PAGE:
Trump is no anomaly in the Republican Party

8 Aug 2016

@Tom_Diddly

 

The ascension of Donald Trump, playing on the inherent bigotry and prejudices of the Republican Party, has enthralled the world as somehow both shocking and painfully predictable in equal measure.

 

This is a party that has long preyed upon the fears of the American people through misinformation, making it hardly surprising this toxic environment allowed such quasi-fascist demagoguery to thrive.

 

The list of Trump’s indiscretions, racism, buffoonery and hateful behaviour has been laid bare in newspapers across the country, to almost universal condemnation outside of the States, even amongst the UK’s thriving right-wing commentariat.

 

It would be perfectly reasonable to assume there is very little subtlety to Trump whatsoever. However, equally as perfidious as Trump’s obvious hatefulness, is the cover he provides the rest of the conservative movement.

 

It is tempting to dismiss the man as a ridiculous or pathetic figure, who in a decade will be a mere afterthought in America’s winding political history. After all, his Democratic rival is reported to be enjoying anywhere between a 9 and a 15-point lead in the polls. Key swing states Ohio, Pennsylvania, Florida, and New Hampshire are leaning heavily towards Clinton, the latter providing a vital boost for Democrat Maggie Hassan, which could help steer control of the senate away from the Republicans.

 

For any candidate to come back from such a poor performance post-convention would be unprecedented in U.S. electoral history.

 

Yet, it is not Trump’s electoral prospects that should worry liberals, but something far more realistic; the cover he is providing for leaders of the most extreme Republican Party we have seen in decades. 

 

A perfect example is previous Republican presidential hopeful Mitt Romney, who, for the past month, has been touring various media outlets decrying Trump for his “bullying, the greed, the showing off, the misogyny, the absurd third-grade theatrics" going so far as to suggest he will vote instead for Gary Johnson, the Libertarian candidate. As a result, Romney won plaudits across liberal media outlets from experienced pundits to late night talk show audiences, and is now categorized widely in U.S. media as a “moderate Republican”.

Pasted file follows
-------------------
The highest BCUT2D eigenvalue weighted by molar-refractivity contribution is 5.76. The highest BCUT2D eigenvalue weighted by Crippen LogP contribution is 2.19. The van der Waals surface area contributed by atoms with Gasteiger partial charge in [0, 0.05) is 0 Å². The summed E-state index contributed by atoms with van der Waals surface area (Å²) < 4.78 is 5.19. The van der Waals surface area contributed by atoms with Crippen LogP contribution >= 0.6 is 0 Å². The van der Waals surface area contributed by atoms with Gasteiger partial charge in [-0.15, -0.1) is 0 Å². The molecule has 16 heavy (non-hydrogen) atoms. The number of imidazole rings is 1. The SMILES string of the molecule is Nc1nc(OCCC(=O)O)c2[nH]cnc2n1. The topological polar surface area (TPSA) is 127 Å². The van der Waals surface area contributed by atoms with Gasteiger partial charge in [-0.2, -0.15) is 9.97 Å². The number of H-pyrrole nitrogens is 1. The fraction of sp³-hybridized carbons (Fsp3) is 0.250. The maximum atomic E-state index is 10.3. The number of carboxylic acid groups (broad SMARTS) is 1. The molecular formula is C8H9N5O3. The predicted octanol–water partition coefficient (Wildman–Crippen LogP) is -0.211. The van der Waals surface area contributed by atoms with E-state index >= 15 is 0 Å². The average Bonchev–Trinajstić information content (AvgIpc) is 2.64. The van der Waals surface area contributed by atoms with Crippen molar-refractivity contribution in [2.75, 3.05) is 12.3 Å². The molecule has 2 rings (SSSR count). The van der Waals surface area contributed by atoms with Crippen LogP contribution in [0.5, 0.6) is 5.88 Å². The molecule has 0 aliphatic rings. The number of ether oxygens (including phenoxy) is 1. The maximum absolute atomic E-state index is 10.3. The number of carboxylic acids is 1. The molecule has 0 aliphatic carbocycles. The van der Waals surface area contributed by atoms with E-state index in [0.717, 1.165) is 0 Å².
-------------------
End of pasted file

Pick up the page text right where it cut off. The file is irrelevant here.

Consider this; Trump has shaken up the political spectrum so much that Romney - a politician who vocally supported ‘don’t ask don’t tell’ and regularly decried same-sex unions - is considered a moderate.

 

This is a man who also refused to concede global warming is a product of mankind’s actions, who pledged to demolish Medicare within the United States, and who proposed $10 trillion of tax cuts, a third of which would have effected only the top 0.1% of Americans. In 2012 Romney arguably positioned himself as the most extreme nominee since Barry Goldwater, but he is not alone in being painted as a moderate.

The likes of South Carolina senator Lindsey Graham, George W. Bush, even Speaker of the House Paul Ryan are now referred to as the ‘established moderate wing’ of the Republican Party, precisely and solely because of their public opposition to Trump and his statements.

However, the caustic ideology behind Trump’s campaign has permeated the Republican Party long before this season’s primaries.

For many years now, the party has been held hostage to the whims of the ultra-conservative Tea Party movement, and have shown the rhetoric to match it. The only reason Ryan was propelled to his position was that he was able to showcase his extreme credentials on abortion rights, gun control, and foreign policy, campaigning against the early withdrawal of troops from the Middle East, even after the full extent of the fiasco in Iraq became clear.

 

Although the Republican establishment has portrayed the reality star’s rise as anomalous, Trump is simply a less subtle form of what they’ve been doing for years.

Run through the charges levelled at Trump and one can easily draw parallels with the actions of many senior Republicans over the past decade. It was only last year that Senator James Inhofe (a man of seemingly unparalleled intellect), threw a snowball across the floor of the senate in an attempt to disprove global warming. Go back as far as 2008 and Sarah Palin, (the Alaska governor infamous for claiming Down Syndrome children would have to face a “death panel”) was selected to be John McCain’s running mate.

 

The American conservative movement in 2016 not only shies away from intellectual debate, it appears actively immune to it. The oldest party in American politics has been overrun with those who intentionally deceive and frighten to achieve their electoral goals, and those so intellectually inept they refuse to accept either scientific evidence or empirical fact.

 

What unites the movement is their overarching goal to tear down women’s reproductive rights, take away healthcare for the poorest, deny the consensus of 97% of climate scientists, and to cut taxes for the wealthiest whilst blaming the poorest for their own circumstances (amongst a plethora of other, equally horrifying aims).

 

That Donald Trump is more blatant about his bigotry and less covert in his scaremongering signifies little more within the Republican Party than a transition from manipulative to downright stupid.

 

It is essential the left doesn’t rest on its laurels and watch as Trump’s electoral bid heads for oblivion. Instead, it must hold the Republicans accountable for what they have given birth to, and the way in which they have long been allowed to reign free in tearing away the social fabric of a nation built on hope.

 

 

More articles by this commentator

Share on Facebook
Share on Twitter
Please reload

Want to respond? Submit an article.

SUPPORT BACKBENCH

We provide a space for reasoned arguments and constructive disagreements.

Help to improve the quality of political debate – support our work today.